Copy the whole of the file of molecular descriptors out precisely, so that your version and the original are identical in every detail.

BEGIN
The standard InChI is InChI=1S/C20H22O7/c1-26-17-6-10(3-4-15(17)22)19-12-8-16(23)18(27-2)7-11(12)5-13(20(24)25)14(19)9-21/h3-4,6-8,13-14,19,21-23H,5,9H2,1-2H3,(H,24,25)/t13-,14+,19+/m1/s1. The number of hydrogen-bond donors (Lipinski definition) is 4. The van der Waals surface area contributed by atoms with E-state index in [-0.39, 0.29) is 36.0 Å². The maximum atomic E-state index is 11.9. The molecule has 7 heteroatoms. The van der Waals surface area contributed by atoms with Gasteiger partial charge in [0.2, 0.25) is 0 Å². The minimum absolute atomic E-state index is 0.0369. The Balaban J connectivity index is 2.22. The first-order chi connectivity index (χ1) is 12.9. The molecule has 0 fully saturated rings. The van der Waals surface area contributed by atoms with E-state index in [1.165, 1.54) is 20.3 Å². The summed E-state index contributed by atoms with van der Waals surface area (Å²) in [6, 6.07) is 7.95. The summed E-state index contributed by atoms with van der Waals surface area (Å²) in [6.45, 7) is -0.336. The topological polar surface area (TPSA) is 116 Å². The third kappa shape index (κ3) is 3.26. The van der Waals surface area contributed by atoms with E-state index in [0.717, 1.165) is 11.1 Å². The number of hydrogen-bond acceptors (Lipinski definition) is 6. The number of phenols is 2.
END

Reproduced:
The standard InChI is InChI=1S/C20H22O7/c1-26-17-6-10(3-4-15(17)22)19-12-8-16(23)18(27-2)7-11(12)5-13(20(24)25)14(19)9-21/h3-4,6-8,13-14,19,21-23H,5,9H2,1-2H3,(H,24,25)/t13-,14+,19+/m1/s1. The number of hydrogen-bond donors (Lipinski definition) is 4. The van der Waals surface area contributed by atoms with E-state index in [-0.39, 0.29) is 36.0 Å². The maximum atomic E-state index is 11.9. The molecule has 7 heteroatoms. The van der Waals surface area contributed by atoms with Gasteiger partial charge in [0.2, 0.25) is 0 Å². The minimum absolute atomic E-state index is 0.0369. The Balaban J connectivity index is 2.22. The first-order chi connectivity index (χ1) is 12.9. The molecule has 0 fully saturated rings. The van der Waals surface area contributed by atoms with E-state index in [1.165, 1.54) is 20.3 Å². The summed E-state index contributed by atoms with van der Waals surface area (Å²) in [6, 6.07) is 7.95. The summed E-state index contributed by atoms with van der Waals surface area (Å²) in [6.45, 7) is -0.336. The topological polar surface area (TPSA) is 116 Å². The third kappa shape index (κ3) is 3.26. The van der Waals surface area contributed by atoms with E-state index in [0.717, 1.165) is 11.1 Å². The number of hydrogen-bond acceptors (Lipinski definition) is 6. The number of phenols is 2.